To grant database permission using the built-in roles, we have to add the user or group to the SQL Server and then assign the appropriate role(s).

To add a user to SQL Server, follow these steps:

  1. Open SQL Server Management Studio and log in using either Windows Authentication or SQL Server Authentication.
  2. Go to Security | Logins.
  3. Right-click on Logins and select New Login…
  4. Click on Search.
  5. Enter the domain and user you want to add or enter the group that you want to add to the SQL Server. For my example, I’m entering my domain and user name—Njevityballen. This could also be a group of users such as GPUSERS, for example:

  6. Click on Check Names to validate the entry and click twice on OK to finish.

The user has now been added to the SQL Server. Our example used a domain user, but you can also set up a SQL user. In general, a domain user is preferred, because it eliminates the need for the user to manage multiple logins and passwords for reporting. Using a domain login also provides additional control to administrators. If an employee leaves, for example, removing them from the domain removes both their network access and their reporting access in one step.

To grant access to the reporting roles, follow these steps:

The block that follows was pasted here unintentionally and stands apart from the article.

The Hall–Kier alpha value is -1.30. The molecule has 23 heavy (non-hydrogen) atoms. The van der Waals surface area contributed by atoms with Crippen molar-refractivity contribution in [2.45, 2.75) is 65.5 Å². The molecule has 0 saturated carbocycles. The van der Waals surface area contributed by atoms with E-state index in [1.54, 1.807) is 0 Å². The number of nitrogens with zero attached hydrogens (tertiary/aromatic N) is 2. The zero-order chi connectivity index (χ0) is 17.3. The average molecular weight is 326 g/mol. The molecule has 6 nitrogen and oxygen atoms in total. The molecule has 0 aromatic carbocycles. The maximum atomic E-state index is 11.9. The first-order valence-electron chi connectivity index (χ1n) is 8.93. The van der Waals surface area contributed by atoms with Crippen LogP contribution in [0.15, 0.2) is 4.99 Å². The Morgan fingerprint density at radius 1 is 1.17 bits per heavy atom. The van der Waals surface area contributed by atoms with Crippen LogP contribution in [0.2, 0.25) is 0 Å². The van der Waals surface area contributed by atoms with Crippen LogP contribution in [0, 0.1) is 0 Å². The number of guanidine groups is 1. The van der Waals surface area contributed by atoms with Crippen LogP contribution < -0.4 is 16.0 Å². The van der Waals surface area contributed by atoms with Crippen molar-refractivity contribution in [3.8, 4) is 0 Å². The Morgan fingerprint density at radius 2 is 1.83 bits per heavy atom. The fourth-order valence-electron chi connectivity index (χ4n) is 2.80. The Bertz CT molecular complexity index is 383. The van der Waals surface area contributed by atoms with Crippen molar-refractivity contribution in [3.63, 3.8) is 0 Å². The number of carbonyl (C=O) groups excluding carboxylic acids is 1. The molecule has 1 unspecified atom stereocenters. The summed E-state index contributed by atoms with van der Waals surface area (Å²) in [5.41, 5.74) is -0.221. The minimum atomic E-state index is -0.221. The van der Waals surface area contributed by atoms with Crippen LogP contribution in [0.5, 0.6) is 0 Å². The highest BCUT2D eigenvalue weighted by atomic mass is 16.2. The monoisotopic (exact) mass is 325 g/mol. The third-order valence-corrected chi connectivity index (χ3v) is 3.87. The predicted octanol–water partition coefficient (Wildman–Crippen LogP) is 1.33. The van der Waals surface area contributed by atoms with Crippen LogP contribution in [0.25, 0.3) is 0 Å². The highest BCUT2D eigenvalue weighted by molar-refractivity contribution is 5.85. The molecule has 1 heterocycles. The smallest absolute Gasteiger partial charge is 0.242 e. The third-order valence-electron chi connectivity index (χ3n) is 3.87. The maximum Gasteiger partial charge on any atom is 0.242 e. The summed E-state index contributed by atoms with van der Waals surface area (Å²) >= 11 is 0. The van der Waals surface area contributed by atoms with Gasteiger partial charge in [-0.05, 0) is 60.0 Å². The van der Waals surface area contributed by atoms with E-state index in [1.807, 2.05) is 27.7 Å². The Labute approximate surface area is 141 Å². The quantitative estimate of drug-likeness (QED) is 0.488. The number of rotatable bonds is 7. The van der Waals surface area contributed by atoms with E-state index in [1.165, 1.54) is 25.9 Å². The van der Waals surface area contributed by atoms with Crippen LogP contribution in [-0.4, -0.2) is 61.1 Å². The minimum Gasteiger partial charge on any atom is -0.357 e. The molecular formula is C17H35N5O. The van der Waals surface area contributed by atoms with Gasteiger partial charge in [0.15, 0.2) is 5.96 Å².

1. Go to Security | Logins, double-click the user or group that you just created.
  2. Select User Mapping on the left-hand side.
  3. In the upper-center section labeled Users mapped to this login:, select the box next to the company that you want to grant report access to. For our example, select TWO.

    In the lower-center section named Database role membership for: TWO, select the box next to rpt_Accounting Manager:

  4. Click on OK to continue.

The user now has rights to access the TWO AccountSummary default report that we’ve been working with and any other reports available as part of the rpt_Accounting Manager role.

Excel 2016 security

As you connect with database connections in Excel, a security bar may pop up with the message SECURITY WARNING External Data Connections have been disabled:

This is an Excel security feature designed to prevent malicious code from running without the user’s knowledge. In our case, however, we deployed the reports. We are now running them on our network and controlling access. This is about as secure as it’s going to get, and the message is really annoying for users. Let’s turn it off.